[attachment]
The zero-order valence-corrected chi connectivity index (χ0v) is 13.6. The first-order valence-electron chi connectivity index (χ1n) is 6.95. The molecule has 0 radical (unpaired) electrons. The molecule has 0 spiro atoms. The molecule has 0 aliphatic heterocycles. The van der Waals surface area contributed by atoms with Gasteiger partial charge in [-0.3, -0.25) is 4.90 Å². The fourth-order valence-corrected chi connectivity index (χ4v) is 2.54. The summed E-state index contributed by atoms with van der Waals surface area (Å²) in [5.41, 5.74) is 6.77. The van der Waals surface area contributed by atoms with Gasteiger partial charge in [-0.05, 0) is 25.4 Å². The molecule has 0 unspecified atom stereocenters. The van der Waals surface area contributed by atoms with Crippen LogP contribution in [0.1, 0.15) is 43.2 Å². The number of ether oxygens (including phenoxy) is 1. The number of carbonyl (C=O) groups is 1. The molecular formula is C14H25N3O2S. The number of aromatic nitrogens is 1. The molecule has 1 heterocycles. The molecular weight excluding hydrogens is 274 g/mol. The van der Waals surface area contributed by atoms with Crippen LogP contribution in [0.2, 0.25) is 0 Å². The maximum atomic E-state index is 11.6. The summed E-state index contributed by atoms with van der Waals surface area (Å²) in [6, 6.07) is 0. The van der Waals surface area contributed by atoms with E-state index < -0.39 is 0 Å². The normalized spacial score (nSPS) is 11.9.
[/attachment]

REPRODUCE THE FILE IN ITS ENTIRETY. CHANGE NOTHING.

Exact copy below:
The zero-order valence-corrected chi connectivity index (χ0v) is 13.6. The first-order valence-electron chi connectivity index (χ1n) is 6.95. The molecule has 0 radical (unpaired) electrons. The molecule has 0 spiro atoms. The molecule has 0 aliphatic heterocycles. The van der Waals surface area contributed by atoms with Gasteiger partial charge in [-0.3, -0.25) is 4.90 Å². The fourth-order valence-corrected chi connectivity index (χ4v) is 2.54. The summed E-state index contributed by atoms with van der Waals surface area (Å²) in [5.41, 5.74) is 6.77. The van der Waals surface area contributed by atoms with Gasteiger partial charge in [-0.05, 0) is 25.4 Å². The molecule has 0 unspecified atom stereocenters. The van der Waals surface area contributed by atoms with Crippen LogP contribution in [0.1, 0.15) is 43.2 Å². The number of ether oxygens (including phenoxy) is 1. The number of carbonyl (C=O) groups is 1. The molecular formula is C14H25N3O2S. The number of aromatic nitrogens is 1. The molecule has 1 heterocycles. The molecular weight excluding hydrogens is 274 g/mol. The van der Waals surface area contributed by atoms with Crippen LogP contribution in [0.2, 0.25) is 0 Å². The maximum atomic E-state index is 11.6. The summed E-state index contributed by atoms with van der Waals surface area (Å²) in [6, 6.07) is 0. The van der Waals surface area contributed by atoms with E-state index < -0.39 is 0 Å². The normalized spacial score (nSPS) is 11.9.